Recently, MIT scientists have come up with a new colour-changing tattoo ink that tracks changes in the body. The team has developed three different tattoo inks that shift color in response to changes in the interstitial fluid.
The tattoo ink come under the project called DermalAbyss i.e., a proof-of-concept that represents a new way to bio-interfaces where body surface is rendered an interactive display. Scientists just used a liquid with biosensors instead of traditional ink. It blends advances in biotechnology with traditional methods in tattoo artistry.
Scientists actually discovered four biosensors, reacting to three pieces of biochemical information in body fluid. The pH sensor changes between purple and pink, the Glucose sensor changes between blue and brown and the sodium and a second pH sensor fluoresce at a higher intensity under UV light.
In real, it creates a direct access to the body compartments and reflects inner metabolic processes in a shape of a tattoo.
Scientists noted, “The Dermal Abyss creates a direct access to the compartments in the body and reflects inner metabolic processes in a shape of a tattoo. It could be used for applications in continuously monitoring such as medical diagnostics, quantified self, and data encoding in the body.”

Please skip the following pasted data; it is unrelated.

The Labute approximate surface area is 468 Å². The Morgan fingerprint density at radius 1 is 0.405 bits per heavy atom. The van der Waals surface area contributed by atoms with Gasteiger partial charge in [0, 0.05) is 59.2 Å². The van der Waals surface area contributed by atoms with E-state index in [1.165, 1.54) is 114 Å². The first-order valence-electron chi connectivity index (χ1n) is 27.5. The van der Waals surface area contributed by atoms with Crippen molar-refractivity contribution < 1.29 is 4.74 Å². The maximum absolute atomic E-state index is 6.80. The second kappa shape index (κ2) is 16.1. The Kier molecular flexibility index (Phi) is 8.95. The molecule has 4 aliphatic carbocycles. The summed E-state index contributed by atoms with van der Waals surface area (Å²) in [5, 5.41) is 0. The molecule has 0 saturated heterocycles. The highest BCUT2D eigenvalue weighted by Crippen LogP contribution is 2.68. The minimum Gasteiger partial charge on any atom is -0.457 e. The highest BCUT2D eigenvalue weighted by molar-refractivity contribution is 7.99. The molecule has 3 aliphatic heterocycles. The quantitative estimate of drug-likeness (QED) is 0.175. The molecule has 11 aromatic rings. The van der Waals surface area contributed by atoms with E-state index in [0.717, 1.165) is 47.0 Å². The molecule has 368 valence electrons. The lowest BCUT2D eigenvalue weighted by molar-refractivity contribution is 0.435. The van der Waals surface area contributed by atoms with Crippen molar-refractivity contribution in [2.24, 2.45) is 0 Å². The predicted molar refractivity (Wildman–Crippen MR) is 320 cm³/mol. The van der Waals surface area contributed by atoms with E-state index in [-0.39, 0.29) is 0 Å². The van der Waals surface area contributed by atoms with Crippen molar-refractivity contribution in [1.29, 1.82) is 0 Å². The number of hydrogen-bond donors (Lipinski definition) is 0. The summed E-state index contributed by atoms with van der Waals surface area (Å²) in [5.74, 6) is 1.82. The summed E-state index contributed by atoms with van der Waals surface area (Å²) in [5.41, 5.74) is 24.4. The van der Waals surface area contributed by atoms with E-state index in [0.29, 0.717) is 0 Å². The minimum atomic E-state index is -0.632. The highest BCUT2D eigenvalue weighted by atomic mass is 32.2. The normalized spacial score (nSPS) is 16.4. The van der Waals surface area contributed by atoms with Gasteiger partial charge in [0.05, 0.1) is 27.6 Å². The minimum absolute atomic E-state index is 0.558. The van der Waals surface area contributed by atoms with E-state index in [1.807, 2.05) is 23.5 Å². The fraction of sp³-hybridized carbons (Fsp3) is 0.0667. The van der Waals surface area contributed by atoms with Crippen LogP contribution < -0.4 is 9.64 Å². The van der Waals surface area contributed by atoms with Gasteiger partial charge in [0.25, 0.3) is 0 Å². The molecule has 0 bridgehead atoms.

But as scientists noted, “It is only in the proof-of-concept stage, and there’s no indication of when it might become a real product.”
For testing, scientists have tested the inks on patches of pig skin. They just used injections to change the levels of the fluids to be detected. But for human trials, they need to through several stages of rigorous tests, probably in animals first and then eventually in people.
Scientists noted, “Currently, during daily activities and alimentary habits, diabetics need to monitor their glucose levels by piercing the skin, 3 to 10 times per day. With Dermal Abyss, we imagine the future where the painful procedure is replaced with a tattoo, of which the color from pink to purple based on the glucose levels. Thus, the user could monitor the color changes and the need for insulin.”